“A lot of students don’t follow a traditional path through university, and that’s ok. Try as many new experiences as you can, and explore opportunities outside your comfort zone. You’ll learn a lot about the world and about yourself.”
That’s the advice of Enoch Weng, who describes his own journey at Beedie as having “a lot of twists and turns.”
Those “twists and turns” have led Enoch to be a four-time FROSH leader, to play music in multiple bands, to take a year off from school after failing two terms, and to come back to win the Business Administration Student Society’s (BASS) Student Impact Award.
Enoch’s first two years at SFU Beedie were fairly typical. He had set his sights on accounting but later realized that that he was more interested in other subject areas. He explored Human Resources and Management Information Systems before choosing Finance as his concentration.
He was actively involved in student clubs and activities at the university. Despite having the added challenges that come with ADHD and Tourette Syndrome, Enoch was well on his path to building his career and education. But during his third year, Enoch’s younger brother was diagnosed with cancer.
Enoch shifted his focus to caring for his brother and began to struggle in school. He failed his courses that term. He tried harder during the next term but still failed. Enoch realized that what he really needed was to take care of himself and his family, so he took time away from school.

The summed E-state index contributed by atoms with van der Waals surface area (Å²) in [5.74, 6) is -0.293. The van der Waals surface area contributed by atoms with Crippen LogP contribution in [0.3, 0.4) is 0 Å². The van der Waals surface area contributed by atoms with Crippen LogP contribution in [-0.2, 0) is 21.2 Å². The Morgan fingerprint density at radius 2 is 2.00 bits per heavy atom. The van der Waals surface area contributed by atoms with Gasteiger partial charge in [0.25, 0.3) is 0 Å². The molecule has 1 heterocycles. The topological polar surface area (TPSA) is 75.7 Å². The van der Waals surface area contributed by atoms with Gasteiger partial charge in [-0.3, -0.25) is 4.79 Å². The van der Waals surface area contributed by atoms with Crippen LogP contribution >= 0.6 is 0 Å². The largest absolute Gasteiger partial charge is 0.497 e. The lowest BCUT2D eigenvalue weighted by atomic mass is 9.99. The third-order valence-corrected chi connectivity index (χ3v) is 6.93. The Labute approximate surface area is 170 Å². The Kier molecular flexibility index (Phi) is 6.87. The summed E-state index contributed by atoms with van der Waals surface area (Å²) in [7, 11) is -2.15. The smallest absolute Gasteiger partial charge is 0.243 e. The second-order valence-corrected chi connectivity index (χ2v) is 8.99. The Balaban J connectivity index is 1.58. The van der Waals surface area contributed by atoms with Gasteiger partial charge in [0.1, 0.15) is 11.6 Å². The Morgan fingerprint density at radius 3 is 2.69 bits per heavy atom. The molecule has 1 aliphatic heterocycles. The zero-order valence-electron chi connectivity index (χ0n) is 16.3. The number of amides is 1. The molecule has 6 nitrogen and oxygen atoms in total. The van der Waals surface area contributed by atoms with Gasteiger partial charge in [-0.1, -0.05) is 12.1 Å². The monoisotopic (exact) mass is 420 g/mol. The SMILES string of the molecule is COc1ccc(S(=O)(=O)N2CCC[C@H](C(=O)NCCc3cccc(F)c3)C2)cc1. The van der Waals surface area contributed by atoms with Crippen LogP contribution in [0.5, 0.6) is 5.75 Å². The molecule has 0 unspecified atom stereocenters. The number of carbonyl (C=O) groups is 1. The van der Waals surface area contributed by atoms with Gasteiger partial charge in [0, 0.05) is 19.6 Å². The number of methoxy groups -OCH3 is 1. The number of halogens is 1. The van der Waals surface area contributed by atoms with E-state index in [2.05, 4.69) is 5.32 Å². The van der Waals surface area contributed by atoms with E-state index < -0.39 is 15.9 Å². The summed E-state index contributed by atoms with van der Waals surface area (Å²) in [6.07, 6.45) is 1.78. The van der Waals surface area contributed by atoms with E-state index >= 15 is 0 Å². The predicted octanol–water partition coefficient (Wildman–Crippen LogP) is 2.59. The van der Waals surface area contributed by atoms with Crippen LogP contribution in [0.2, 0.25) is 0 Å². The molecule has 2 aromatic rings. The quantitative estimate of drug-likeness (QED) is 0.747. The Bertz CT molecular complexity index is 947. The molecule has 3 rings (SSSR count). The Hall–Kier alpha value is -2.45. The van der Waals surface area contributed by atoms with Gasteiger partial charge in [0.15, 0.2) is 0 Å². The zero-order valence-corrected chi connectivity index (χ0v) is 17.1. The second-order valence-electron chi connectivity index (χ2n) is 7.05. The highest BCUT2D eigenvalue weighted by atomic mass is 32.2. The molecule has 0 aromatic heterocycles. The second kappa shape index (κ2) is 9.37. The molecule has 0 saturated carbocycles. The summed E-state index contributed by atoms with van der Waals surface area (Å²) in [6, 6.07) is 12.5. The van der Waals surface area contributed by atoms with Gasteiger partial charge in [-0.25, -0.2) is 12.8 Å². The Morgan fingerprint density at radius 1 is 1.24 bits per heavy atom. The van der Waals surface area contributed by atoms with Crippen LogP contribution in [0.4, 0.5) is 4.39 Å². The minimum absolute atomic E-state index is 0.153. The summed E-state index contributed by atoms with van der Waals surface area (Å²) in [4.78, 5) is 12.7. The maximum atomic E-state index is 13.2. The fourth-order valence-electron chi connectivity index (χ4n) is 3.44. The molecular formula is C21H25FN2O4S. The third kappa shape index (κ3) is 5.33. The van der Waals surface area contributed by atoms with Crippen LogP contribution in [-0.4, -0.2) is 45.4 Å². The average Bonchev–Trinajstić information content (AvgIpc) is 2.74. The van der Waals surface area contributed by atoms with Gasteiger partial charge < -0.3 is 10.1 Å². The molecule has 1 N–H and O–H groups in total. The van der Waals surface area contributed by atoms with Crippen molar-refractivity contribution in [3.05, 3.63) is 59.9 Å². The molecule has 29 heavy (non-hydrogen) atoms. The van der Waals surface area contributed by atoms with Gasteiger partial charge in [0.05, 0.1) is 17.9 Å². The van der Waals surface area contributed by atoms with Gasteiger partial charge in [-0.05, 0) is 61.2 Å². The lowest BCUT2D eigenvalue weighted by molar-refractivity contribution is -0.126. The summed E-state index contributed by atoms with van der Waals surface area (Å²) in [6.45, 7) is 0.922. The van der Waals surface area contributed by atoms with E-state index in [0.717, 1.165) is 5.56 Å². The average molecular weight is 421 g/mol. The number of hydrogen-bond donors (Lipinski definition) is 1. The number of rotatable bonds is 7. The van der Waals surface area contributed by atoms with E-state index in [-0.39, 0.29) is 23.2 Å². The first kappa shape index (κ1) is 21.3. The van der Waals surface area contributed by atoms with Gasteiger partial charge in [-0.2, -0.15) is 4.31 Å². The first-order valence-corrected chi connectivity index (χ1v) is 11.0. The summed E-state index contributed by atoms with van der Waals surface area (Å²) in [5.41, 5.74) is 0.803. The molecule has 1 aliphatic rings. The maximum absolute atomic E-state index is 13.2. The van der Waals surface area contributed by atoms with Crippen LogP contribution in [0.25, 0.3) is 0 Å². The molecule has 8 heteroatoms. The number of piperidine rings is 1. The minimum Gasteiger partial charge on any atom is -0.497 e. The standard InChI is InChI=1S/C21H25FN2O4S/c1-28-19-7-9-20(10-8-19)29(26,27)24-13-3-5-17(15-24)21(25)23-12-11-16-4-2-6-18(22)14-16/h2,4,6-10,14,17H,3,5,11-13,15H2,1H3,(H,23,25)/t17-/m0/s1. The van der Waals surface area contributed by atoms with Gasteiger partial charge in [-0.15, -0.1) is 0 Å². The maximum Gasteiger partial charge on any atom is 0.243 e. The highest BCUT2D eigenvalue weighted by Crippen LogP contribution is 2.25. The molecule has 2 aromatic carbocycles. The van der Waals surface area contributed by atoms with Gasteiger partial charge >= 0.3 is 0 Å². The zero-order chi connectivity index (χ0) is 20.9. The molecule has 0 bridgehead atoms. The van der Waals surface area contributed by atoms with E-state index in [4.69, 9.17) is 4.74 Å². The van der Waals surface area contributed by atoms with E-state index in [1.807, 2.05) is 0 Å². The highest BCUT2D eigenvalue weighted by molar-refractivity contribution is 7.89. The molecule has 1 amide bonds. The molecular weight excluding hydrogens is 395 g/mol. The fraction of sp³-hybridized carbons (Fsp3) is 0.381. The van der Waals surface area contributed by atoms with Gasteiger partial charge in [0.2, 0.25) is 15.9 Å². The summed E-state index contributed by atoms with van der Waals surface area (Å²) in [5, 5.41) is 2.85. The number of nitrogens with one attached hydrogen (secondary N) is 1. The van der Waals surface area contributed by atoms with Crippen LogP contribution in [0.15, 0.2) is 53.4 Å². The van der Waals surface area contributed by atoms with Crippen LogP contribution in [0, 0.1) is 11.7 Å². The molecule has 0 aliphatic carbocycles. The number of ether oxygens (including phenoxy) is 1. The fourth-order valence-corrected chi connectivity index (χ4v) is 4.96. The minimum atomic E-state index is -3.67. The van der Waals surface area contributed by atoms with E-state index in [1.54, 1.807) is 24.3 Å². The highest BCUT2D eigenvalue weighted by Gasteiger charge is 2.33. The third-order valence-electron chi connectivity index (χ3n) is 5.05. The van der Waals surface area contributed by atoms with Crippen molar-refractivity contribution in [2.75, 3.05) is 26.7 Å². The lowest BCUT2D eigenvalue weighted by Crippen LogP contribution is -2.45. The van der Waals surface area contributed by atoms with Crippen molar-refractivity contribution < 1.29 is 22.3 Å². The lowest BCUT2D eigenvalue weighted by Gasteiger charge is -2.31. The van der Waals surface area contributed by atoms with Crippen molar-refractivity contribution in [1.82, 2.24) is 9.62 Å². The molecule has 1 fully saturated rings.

A year later, Enoch returned to SFU Beedie, and he was stronger than ever.
What gave him strength was the community at SFU – a support network that Enoch lacked during his high school years when he battled depression and anxiety. With the support of his peers and faculty members, Enoch rose to senior roles at AIESEC and became the President of the Simon Fraser Student Society (SFSS). In all of his leadership roles, Enoch has made it his goal to create an even safer and more caring environment for students in the university.
As SFSS President, Enoch worked with SFU’s Health and Counselling Services and a non-profit group called The Friendship Bench to install Western Canada’s first Friendship Bench – a yellow bench that, according to The Friendship Bench website, serves as a “year-round reminder to students to take a moment out of their day to sit, breathe, and talk (or think) about their mental health and that of their friends.”
This type of peer-to-peer support has always been meaningful to Enoch, who has mentored a number of younger students as an Orientation leader, FROSH Leader, and BASS Mentor. He has remained close to his BASS mentees – or “kids” as he playfully calls them. “My mentees have gone on to become [BASS] mentors to other students, so it’s like your ‘kids’ have their own ‘kids,’” he laughs.
Regardless of what stage students are in, Enoch’s advice to them is, “Don’t be afraid to fail. Don’t be afraid to ask. The people around you might seem like they know exactly what they are doing, but they might just be putting on a brave face too.”
And thanks in part to Enoch’s efforts, if students ever need a friend to talk to about life’s “twists and turns”, there’s a perfect yellow bench for that.
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